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Natives, French Canadians, Acadians

The Caughnawaga Ploughing Match (1883) | Surnames: Tehoniataronwe, Montour, Jocks, Sky, Phillips, Daillebout, Patton, DeLorimier, Leaf

A GRAND SUCCESS – TWENTY NINE ENTRIES — EXCELLENT WORK — PRESENTING THE PRIZES.

The first ploughing competition ever held in Caughnawaga was looked forward to by the residents with an intense interest, which was not confined to the Indian reserve but spread among the farmers for miles around. The farm of John Tehoniataronwe had been chosen as the scene of the completion, and early on Saturday morning spectators began to arrive in large numbers. It is estimated that between four and five hundred people were on the ground, among them many visitors from the neighbourhood of Chateauguay.

For the first class, over 18 years of age, there were twenty-three entires, a number which few older and more pretentious associations could equal. Each man had to plough a width of twenty four feet by about two acres in length, with a prize ridge in the centre. The competitors drew lots for position, and at the given signal started off, every man appearing to be perfectly at home with the plough. Excellent work was done, indeed some of the farmers present declared it equal to the best they had seen. One of the judges remarked that he had seen some of the best Canadian pressmen do worse work. After over an hour’s examination, in addition to watching the progress of the work, the judges awarded the prizes in this class as follows:-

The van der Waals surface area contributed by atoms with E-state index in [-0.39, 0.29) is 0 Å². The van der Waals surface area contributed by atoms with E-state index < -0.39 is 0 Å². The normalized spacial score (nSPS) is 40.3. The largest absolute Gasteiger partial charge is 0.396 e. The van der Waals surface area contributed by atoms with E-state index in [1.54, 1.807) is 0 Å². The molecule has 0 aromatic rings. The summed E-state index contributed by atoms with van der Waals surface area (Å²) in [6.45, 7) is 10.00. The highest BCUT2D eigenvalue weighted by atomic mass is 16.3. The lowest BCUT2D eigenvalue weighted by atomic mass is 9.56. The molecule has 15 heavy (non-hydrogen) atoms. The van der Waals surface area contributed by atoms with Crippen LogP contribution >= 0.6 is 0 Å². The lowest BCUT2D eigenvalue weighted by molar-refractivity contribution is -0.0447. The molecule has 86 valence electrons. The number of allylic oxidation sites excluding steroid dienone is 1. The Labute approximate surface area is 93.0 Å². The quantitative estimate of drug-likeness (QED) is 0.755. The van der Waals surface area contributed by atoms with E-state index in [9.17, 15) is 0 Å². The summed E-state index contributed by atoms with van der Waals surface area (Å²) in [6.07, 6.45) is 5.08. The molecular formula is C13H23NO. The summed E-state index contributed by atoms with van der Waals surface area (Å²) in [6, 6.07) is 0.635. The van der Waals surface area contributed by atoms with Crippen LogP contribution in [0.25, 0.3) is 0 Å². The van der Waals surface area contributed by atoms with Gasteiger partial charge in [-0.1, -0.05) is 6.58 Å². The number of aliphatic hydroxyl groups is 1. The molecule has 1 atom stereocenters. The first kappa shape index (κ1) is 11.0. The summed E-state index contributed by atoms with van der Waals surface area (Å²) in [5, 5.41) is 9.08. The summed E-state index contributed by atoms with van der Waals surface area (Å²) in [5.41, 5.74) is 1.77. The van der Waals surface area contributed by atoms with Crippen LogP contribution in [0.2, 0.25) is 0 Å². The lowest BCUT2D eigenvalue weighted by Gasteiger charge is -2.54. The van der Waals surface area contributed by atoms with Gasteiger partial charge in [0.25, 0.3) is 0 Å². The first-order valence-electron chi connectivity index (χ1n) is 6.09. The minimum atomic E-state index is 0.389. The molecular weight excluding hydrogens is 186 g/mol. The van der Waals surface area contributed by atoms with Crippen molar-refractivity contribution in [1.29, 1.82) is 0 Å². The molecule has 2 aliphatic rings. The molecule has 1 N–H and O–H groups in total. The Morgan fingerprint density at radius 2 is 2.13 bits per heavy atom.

Class I – 1st prize, $8, Chief Montour; 2nd prize, $5, Matthew Jocks; 3rd prize, $4, Francis Sky; 4th prize, $2, Thomas Phillips.

In the second class six boys under eighteen years of age were competitors, and certainly astonished the spectators. The prizes in this were awarded as follows:

Class II, under eighteen years of age – 1st prize, $5, Jean Daillebout; 2nd prize, $3, J. Patton, 3rd prize, $2, Louis DeLorimier; 4th prize, $1, Joseph Leaf.

In addition to these the following special prizes were awarded: $1 for the best mated pair of horses, presented by Mrs. Tully of Chateauguay, awarded to Isaac Clause; $1 for the first ploughman off the field, presented by Capt. Fullerton, awarded to John Deer; $1 for the youngest ploughman on the field, awarded to Louis DeLorimier, aged thirteen years.

In the consolation match Lazare Zachary, M. Lefebvre, John Daillebout and Thomas Jacobs were each awarded half a bushel of timothy hay seed and Jean DeLorimier one dozen grape vines, the former being the gift of Mr. William Evans, seedsman, and the latter of the Beaconsfield vineyard.

The field was decorated with Union Jacks and bunting, and certainly presented a very gay appearance. The prizes were presented from the village hustings by Mr. Wallbank, E.E., honorary president of the society, who in the course of a brief address advised the men of the village to devote their time as much as possible to agricultural pursuits, and to prepare well for the fall exhibition. The success of the ploughing match was in a great measure to be attributed to the deep interest taken by Chiefs Jocks and Williams in the welfare of the band. He also spoke of the importance of education as regarded the children, and advised them to provide as good facilities as their means afforded.

Addresses appropriate to the occasion were also delivered by Chiefs Jocks and Williams, and the following resolutions were carried with applause by the large assembly.

Resolved – That the thanks for the band are hereby tendered to the ladies and gentlemen who have practically shown their interest in us by generously contributing prizes for our first ploughing competition.

Resolved – That the gentlemen who acted as judges, by their care and strict impartiality in awarding the prizes have won our highest regard and are entitled to our gratitude.

Resolved – That, knowing the importance of cultivating the land, we hereby pledge ourselves to encourage by every means in our power the Caughnawaga Agricultural Society and to co-operate in making the fall exhibition a success worthy of so promising a beginning.

Source: Montreal Daily Witness, April 30 1883

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